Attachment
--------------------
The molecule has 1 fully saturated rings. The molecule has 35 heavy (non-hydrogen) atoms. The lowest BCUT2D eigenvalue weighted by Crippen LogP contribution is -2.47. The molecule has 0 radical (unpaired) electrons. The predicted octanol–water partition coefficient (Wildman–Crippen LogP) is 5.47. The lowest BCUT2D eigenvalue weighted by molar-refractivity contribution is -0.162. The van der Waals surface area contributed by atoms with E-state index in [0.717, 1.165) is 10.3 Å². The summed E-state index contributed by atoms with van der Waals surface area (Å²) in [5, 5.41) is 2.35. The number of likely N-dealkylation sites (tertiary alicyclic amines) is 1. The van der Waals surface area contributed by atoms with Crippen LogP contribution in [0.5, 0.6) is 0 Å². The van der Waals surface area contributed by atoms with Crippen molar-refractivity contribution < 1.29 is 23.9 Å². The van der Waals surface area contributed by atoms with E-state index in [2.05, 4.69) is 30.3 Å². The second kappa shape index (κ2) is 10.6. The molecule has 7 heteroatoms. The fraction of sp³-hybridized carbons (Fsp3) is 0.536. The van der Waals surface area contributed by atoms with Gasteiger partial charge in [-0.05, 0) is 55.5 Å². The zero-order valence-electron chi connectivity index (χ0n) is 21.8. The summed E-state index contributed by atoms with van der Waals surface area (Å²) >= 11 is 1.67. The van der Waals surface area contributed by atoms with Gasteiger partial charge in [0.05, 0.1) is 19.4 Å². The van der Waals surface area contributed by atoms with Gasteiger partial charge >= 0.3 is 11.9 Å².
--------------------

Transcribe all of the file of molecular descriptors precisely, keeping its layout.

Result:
The molecule has 1 fully saturated rings. The molecule has 35 heavy (non-hydrogen) atoms. The lowest BCUT2D eigenvalue weighted by Crippen LogP contribution is -2.47. The molecule has 0 radical (unpaired) electrons. The predicted octanol–water partition coefficient (Wildman–Crippen LogP) is 5.47. The lowest BCUT2D eigenvalue weighted by molar-refractivity contribution is -0.162. The van der Waals surface area contributed by atoms with E-state index in [0.717, 1.165) is 10.3 Å². The summed E-state index contributed by atoms with van der Waals surface area (Å²) in [5, 5.41) is 2.35. The number of likely N-dealkylation sites (tertiary alicyclic amines) is 1. The van der Waals surface area contributed by atoms with Crippen LogP contribution in [0.5, 0.6) is 0 Å². The van der Waals surface area contributed by atoms with Crippen molar-refractivity contribution < 1.29 is 23.9 Å². The van der Waals surface area contributed by atoms with E-state index in [2.05, 4.69) is 30.3 Å². The second kappa shape index (κ2) is 10.6. The molecule has 7 heteroatoms. The fraction of sp³-hybridized carbons (Fsp3) is 0.536. The van der Waals surface area contributed by atoms with Gasteiger partial charge in [-0.05, 0) is 55.5 Å². The zero-order valence-electron chi connectivity index (χ0n) is 21.8. The summed E-state index contributed by atoms with van der Waals surface area (Å²) >= 11 is 1.67. The van der Waals surface area contributed by atoms with Gasteiger partial charge in [0.05, 0.1) is 19.4 Å². The van der Waals surface area contributed by atoms with Gasteiger partial charge >= 0.3 is 11.9 Å².